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"It is often claimed that the term originally referred to the maximum
thickness of a stick with which it was permissible for a man to beat
his wife. This explanation for the origin of the term was
popularized in the opening of the 1999 movie The Boondock Saints.
"Linguist Michael Quinion, citing the research of Sharon Fenick, notes
that there are some examples of a related usage historically — most
notably with regard to a supposed pronouncement by a British judge,
Sir Francis Buller. However, it is questionable whether Buller ever
made such a pronouncement and there is even less evidence that he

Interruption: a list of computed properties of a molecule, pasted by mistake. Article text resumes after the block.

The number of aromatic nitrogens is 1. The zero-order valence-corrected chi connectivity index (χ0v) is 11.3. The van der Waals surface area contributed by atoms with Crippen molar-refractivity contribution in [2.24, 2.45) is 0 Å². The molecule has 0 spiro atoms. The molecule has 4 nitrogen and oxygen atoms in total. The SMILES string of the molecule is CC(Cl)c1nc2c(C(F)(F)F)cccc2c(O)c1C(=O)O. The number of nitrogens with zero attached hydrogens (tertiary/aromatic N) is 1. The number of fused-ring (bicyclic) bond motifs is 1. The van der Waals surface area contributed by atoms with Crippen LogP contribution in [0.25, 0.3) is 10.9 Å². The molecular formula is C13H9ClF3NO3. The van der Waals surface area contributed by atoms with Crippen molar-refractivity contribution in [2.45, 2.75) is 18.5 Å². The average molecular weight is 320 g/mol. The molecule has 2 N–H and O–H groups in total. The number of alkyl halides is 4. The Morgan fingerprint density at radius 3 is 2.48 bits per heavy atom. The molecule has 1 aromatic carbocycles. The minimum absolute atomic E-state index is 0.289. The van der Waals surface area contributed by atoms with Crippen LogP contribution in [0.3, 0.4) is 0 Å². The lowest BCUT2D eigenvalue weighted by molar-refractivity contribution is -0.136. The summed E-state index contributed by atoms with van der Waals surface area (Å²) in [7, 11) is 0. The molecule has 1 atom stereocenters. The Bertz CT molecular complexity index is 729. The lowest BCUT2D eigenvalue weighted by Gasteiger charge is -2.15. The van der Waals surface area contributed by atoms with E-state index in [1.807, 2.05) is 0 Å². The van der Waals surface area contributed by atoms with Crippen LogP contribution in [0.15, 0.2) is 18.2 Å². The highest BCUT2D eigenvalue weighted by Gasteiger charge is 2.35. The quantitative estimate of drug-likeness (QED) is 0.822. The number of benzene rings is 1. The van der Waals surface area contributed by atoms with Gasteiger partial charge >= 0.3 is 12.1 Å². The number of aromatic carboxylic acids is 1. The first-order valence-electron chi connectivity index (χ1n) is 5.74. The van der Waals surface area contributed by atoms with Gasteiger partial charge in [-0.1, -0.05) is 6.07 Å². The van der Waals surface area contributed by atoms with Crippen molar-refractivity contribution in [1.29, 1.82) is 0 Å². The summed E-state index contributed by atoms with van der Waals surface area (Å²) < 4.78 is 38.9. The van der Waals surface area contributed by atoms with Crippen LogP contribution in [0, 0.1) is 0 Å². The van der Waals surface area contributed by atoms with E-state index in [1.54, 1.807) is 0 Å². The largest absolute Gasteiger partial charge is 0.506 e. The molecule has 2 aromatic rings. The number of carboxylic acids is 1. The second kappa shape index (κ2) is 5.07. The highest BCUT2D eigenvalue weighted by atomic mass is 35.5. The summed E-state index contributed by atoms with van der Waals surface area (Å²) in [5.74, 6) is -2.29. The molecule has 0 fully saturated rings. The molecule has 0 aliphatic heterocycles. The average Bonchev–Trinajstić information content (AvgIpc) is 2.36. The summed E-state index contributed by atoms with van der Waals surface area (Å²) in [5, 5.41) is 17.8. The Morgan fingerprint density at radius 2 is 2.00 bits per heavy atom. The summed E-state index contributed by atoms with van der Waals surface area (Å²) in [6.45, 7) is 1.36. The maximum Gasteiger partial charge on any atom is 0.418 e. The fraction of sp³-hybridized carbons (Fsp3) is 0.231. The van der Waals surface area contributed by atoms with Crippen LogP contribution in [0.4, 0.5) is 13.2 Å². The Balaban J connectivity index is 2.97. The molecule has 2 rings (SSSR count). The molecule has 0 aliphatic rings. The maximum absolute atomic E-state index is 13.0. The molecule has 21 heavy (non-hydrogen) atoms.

phrased it as a "rule of thumb"; the rumoured statement was so
unpopular that it caused him to be lambasted as "Judge Thumb" in a
satirical James Gillray cartoon. According to Quinion, the term "Rule
of Thumb" was first documented in English in 1692, long before
Buller's reported pronouncement. The first known usage of the phrase
"rule of thumb" in direct reference to domestic violence was in 1976,
in the book Battered Wives by Del Martin."
And, more pertinently:
"Origin of the term
The term "rule of thumb" or similar stands in many languages and
cultures for "quickly understood, easily used, practical method
yielding approximate results".
... which is how it was intended in this case, and much closer to the
context of the post.
Until next time...
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